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The number of non-isomorphic equivalence relations on a set of $n$ elements is the partition function $$p(n) =\frac{1}{\pi\sqrt{2}} \sum_{k=1}^{\infty} \sum_{h=1}^{k} \delta_{\gcd(h,k),1} \text{exp}\left(\pi i \sum_{j=1}^{k-1} \frac{j}{k}\left(\frac{hj}{k} - \left\lfloor \frac{hj}{k} \right\rfloor - \frac{1}{2}\right) - \frac{2\pi i h n}{k} \right) \sqrt{k} \frac{d}{dn}\left[ \frac{\sinh\left(\frac{\pi}{k} \sqrt{\frac{2}{3}(n - \frac{1}{24})}\right)}{\sqrt{n - \frac{1}{24}}} \right]$$ The Hardy-Ramanujan asymptotic formula states that $$p(n) \sim \frac{1}{4\sqrt{3}n}e^{\pi \sqrt{2n/3}}$$

By this answer (I would appreciate any reference to an actual derivation of this formula) the number of non-isomorphic relations on a set of $n$ elements is

$$a(n) = \sum_{1s_{1} + 2s_{2} + \cdot\cdot\cdot =n} \left(2^{\sum_{i,j \geq 1} \gcd(i,j)s_{i}s_{j}} \bigg/ \prod_{k=1} k^{s_{k}}s_{k}!\right)$$

I have no idea about the asymptotics of $a(n)$, but if you know of a reference that would be amazing. My question is whether anyone has researched, or if you have any idea about, whether or not $$\frac{p(n)}{a(n)} \sim 0$$ I conjecture that it is asymptotic to zero, but I have no idea how to prove it.

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  • $\begingroup$ Consider a normal form for (the isomorphism classes of) the equivalence relations. (I like to think of them as diagonal block matrices.) There should be a region of "area" o(n) of unrelated elements, and in my picture a column of n/2 empty cells are guaranteed. Toggling elements in this area should give you that your ratio is smaller than 2/n, and likely even smaller with more astute toggling. Gerhard "Ask Me About Fibbonacci Matrices" Paseman, 2013.04.10 $\endgroup$ Apr 10, 2013 at 15:52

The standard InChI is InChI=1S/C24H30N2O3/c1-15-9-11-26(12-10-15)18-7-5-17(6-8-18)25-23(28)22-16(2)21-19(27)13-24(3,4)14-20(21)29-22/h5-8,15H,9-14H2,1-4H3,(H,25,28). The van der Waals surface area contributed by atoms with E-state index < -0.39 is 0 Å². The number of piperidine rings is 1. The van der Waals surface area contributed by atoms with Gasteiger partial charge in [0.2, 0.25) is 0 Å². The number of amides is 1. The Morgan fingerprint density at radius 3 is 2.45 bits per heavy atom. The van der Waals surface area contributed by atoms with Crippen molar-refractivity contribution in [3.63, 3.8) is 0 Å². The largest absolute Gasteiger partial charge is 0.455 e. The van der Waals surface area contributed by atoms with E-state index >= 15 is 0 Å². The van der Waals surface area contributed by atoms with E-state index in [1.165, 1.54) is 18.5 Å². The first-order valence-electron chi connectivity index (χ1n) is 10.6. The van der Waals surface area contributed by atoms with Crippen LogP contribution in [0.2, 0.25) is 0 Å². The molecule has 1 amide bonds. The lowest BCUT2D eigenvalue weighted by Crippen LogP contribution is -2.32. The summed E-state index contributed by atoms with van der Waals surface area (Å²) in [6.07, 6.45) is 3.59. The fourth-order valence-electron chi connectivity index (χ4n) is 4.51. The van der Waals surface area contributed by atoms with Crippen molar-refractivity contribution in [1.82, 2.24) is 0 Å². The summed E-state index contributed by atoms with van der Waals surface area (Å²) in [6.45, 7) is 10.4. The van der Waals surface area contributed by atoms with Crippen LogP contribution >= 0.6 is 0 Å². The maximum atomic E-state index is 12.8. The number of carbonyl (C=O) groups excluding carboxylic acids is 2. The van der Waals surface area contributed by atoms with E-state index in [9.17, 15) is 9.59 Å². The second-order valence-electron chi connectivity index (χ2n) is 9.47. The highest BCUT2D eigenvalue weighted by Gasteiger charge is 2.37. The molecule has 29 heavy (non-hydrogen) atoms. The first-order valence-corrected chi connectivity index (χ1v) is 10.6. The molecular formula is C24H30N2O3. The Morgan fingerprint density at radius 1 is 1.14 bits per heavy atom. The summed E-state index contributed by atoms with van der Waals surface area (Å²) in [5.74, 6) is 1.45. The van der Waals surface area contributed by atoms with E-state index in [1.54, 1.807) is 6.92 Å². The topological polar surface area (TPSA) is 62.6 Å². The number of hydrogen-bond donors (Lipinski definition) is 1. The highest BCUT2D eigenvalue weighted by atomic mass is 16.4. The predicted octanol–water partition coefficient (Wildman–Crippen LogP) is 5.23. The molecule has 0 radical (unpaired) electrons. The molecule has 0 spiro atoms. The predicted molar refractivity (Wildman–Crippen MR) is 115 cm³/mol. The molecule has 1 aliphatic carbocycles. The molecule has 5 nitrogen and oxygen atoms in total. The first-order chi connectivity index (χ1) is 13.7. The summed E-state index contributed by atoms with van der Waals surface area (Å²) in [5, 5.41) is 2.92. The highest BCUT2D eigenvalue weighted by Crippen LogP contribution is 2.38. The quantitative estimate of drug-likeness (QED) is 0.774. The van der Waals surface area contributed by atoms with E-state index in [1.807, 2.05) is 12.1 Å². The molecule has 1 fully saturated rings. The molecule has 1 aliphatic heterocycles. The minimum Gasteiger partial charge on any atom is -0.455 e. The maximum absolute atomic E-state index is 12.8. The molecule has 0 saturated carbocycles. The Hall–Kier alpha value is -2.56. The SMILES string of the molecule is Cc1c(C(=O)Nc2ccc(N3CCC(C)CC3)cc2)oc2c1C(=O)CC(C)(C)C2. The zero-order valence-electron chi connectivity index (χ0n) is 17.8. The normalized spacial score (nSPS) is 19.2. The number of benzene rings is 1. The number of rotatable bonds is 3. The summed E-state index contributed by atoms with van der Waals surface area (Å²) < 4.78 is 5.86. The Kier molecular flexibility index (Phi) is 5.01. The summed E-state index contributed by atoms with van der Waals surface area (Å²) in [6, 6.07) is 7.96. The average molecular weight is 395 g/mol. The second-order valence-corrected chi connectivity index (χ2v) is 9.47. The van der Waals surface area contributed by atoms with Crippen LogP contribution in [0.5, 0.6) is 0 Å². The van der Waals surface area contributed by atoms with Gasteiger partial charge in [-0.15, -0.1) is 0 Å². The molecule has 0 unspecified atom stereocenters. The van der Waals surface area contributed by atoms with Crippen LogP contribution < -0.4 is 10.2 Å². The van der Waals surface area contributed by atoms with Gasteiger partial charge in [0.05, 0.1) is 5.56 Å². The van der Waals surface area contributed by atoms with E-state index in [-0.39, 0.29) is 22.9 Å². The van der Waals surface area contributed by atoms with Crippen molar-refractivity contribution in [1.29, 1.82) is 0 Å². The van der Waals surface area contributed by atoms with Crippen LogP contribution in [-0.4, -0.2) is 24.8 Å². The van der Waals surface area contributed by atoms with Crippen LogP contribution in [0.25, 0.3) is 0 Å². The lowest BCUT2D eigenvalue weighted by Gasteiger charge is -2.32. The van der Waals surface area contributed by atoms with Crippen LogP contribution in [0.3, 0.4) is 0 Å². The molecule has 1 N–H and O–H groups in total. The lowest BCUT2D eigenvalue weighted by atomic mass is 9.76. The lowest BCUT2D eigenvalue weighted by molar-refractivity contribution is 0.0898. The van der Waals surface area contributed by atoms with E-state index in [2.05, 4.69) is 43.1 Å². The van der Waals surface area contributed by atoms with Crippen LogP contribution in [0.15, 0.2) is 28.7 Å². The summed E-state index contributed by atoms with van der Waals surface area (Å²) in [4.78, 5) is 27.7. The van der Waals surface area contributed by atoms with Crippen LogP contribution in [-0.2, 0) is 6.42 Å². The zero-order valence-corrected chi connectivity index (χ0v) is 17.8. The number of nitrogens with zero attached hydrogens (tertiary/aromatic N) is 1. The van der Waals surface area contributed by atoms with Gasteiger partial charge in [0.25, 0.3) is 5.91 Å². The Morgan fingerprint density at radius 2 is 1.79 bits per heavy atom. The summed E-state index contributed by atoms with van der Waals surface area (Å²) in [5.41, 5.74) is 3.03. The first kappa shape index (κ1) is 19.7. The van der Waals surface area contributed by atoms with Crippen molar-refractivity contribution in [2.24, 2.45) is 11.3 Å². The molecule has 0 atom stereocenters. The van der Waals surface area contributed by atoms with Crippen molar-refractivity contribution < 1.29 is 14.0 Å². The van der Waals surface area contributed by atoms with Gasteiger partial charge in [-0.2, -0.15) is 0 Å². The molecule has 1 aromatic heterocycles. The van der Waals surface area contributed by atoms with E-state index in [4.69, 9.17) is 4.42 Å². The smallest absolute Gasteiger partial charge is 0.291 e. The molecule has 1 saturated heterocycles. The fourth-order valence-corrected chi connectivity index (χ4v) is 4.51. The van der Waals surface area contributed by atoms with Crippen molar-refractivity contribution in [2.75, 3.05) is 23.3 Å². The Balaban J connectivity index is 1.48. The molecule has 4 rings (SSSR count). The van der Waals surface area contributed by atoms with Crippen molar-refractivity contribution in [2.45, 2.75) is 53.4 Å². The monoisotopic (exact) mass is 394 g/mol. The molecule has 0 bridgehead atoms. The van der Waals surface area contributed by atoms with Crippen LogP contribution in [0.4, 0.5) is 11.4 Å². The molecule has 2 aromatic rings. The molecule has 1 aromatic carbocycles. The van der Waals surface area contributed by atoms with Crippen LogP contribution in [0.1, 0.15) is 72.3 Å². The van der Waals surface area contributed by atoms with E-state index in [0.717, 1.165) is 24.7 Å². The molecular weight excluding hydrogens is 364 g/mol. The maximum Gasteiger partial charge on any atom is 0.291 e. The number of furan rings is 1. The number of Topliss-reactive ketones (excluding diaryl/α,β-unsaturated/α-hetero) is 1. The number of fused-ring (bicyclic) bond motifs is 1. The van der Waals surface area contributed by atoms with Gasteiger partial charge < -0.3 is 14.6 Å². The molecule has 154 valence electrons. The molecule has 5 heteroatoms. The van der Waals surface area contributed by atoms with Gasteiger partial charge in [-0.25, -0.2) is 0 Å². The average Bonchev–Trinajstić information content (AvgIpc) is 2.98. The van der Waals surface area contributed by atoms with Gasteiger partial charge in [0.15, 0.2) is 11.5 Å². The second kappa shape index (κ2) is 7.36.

• $\begingroup$ It appears to me that for every equivalence relation $E$ there are at least $n$ nonisomorphic ways of making a relation $R$ such that $E$ is generated by $R$. If so, then $\frac{p(n)}{a(n)}\le \frac{1}{n}$. $\endgroup$ Apr 10, 2013 at 16:02
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    $\begingroup$ The formula should be in Graphical Enumeration by Harary and Palmer, but I'm not sure. You can find a (sketch of a) derivation in Section 2.2 of Combinatorial Species and Tree like structures by Bergeron, Labelle and Leroux. $\endgroup$ Apr 10, 2013 at 16:47
  • $\begingroup$ @Tom: Consider the empty relation. $\endgroup$ Apr 11, 2013 at 9:13
  • $\begingroup$ OK, I'm considering it. $\endgroup$ Apr 11, 2013 at 23:42

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You don’t need either of the two fancy formulas. Since every equivalence relation is the kernel of a function from the $n$-element set into itself, their number is at most $n^n$ (and taking them up to isomorphism can only make it smaller). On the other hand, there are $2^{n^2}$ binary relations in total, and each isomorphism class has at most $n!$ elements, hence there are at least $2^{n^2}/n!$ nonisomorphic relations. Thus, $$\frac{p(n)}{a(n)}\le\frac{n^nn!}{2^{n^2}}=2^{O(n\log n)-n^2}\to0.$$

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  • $\begingroup$ Algebra, pah! Where is a lovely combinatorial proof? Gerhard "Some Logicians Don't Appreciate Distinction" Paseman, 2013.04.10 $\endgroup$ Apr 10, 2013 at 16:13
  • $\begingroup$ I’d prefer “Some Logicians Don’t Bother With Sophistication If There Is An Easy Way To Get Things Done”. $\endgroup$ Apr 10, 2013 at 16:30
  • $\begingroup$ This seems like a strange use of the term "kernel" to me. $\endgroup$ Apr 10, 2013 at 16:37
  • $\begingroup$ Well, that’s how it is called in universal algebra (though here the algebra would be just a set with empty signature). Any better name? $\endgroup$ Apr 10, 2013 at 16:51

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